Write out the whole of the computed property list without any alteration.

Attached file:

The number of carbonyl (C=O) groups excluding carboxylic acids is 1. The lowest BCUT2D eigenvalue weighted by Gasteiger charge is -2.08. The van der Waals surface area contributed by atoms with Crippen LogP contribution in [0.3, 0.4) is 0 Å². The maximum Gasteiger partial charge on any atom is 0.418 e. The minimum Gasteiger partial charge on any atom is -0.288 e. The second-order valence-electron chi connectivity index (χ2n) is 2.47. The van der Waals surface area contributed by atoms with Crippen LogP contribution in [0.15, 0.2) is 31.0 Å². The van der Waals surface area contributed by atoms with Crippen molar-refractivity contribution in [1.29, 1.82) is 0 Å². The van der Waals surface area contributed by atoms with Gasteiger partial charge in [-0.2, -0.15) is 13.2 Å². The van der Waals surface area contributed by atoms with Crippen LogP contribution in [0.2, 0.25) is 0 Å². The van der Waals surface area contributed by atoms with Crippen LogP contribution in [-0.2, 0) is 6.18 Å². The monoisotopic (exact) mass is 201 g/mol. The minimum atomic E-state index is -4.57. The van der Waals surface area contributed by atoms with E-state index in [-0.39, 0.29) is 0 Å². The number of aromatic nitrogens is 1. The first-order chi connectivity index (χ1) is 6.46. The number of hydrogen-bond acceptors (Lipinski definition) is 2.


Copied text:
The number of carbonyl (C=O) groups excluding carboxylic acids is 1. The lowest BCUT2D eigenvalue weighted by Gasteiger charge is -2.08. The van der Waals surface area contributed by atoms with Crippen LogP contribution in [0.3, 0.4) is 0 Å². The maximum Gasteiger partial charge on any atom is 0.418 e. The minimum Gasteiger partial charge on any atom is -0.288 e. The second-order valence-electron chi connectivity index (χ2n) is 2.47. The van der Waals surface area contributed by atoms with Crippen LogP contribution in [0.15, 0.2) is 31.0 Å². The van der Waals surface area contributed by atoms with Crippen molar-refractivity contribution in [1.29, 1.82) is 0 Å². The van der Waals surface area contributed by atoms with Gasteiger partial charge in [-0.2, -0.15) is 13.2 Å². The van der Waals surface area contributed by atoms with Crippen LogP contribution in [0.2, 0.25) is 0 Å². The van der Waals surface area contributed by atoms with Crippen LogP contribution in [-0.2, 0) is 6.18 Å². The monoisotopic (exact) mass is 201 g/mol. The minimum atomic E-state index is -4.57. The van der Waals surface area contributed by atoms with E-state index in [-0.39, 0.29) is 0 Å². The number of aromatic nitrogens is 1. The first-order chi connectivity index (χ1) is 6.46. The number of hydrogen-bond acceptors (Lipinski definition) is 2.